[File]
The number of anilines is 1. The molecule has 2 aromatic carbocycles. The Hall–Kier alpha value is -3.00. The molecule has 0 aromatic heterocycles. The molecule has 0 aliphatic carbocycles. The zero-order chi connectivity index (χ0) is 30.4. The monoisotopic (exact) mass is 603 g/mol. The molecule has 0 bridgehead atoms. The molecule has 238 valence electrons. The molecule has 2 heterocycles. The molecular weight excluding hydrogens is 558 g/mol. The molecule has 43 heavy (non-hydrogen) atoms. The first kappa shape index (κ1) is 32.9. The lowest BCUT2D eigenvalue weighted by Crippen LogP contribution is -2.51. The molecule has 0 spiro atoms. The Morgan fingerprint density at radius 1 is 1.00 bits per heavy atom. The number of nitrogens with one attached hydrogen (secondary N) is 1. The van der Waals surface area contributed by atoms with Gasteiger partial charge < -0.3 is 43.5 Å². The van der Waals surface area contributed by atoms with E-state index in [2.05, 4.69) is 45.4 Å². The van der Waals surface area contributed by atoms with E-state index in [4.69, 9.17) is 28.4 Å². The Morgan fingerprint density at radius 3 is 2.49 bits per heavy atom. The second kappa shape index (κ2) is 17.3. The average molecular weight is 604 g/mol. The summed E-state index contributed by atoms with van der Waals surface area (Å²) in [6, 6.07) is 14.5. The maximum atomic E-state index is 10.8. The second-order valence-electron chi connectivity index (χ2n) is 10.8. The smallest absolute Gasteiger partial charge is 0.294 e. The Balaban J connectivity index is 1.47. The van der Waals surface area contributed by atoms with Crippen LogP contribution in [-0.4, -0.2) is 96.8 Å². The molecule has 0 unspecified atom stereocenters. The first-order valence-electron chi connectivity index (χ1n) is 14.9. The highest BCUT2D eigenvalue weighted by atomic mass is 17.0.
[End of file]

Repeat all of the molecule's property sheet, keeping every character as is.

The number of anilines is 1. The molecule has 2 aromatic carbocycles. The Hall–Kier alpha value is -3.00. The molecule has 0 aromatic heterocycles. The molecule has 0 aliphatic carbocycles. The zero-order chi connectivity index (χ0) is 30.4. The monoisotopic (exact) mass is 603 g/mol. The molecule has 0 bridgehead atoms. The molecule has 238 valence electrons. The molecule has 2 heterocycles. The molecular weight excluding hydrogens is 558 g/mol. The molecule has 43 heavy (non-hydrogen) atoms. The first kappa shape index (κ1) is 32.9. The lowest BCUT2D eigenvalue weighted by Crippen LogP contribution is -2.51. The molecule has 0 spiro atoms. The Morgan fingerprint density at radius 1 is 1.00 bits per heavy atom. The number of nitrogens with one attached hydrogen (secondary N) is 1. The van der Waals surface area contributed by atoms with Gasteiger partial charge < -0.3 is 43.5 Å². The van der Waals surface area contributed by atoms with E-state index in [2.05, 4.69) is 45.4 Å². The van der Waals surface area contributed by atoms with E-state index in [4.69, 9.17) is 28.4 Å². The Morgan fingerprint density at radius 3 is 2.49 bits per heavy atom. The second kappa shape index (κ2) is 17.3. The average molecular weight is 604 g/mol. The summed E-state index contributed by atoms with van der Waals surface area (Å²) in [6, 6.07) is 14.5. The maximum atomic E-state index is 10.8. The second-order valence-electron chi connectivity index (χ2n) is 10.8. The smallest absolute Gasteiger partial charge is 0.294 e. The Balaban J connectivity index is 1.47. The van der Waals surface area contributed by atoms with Crippen LogP contribution in [-0.4, -0.2) is 96.8 Å². The molecule has 0 unspecified atom stereocenters. The first-order valence-electron chi connectivity index (χ1n) is 14.9. The highest BCUT2D eigenvalue weighted by atomic mass is 17.0.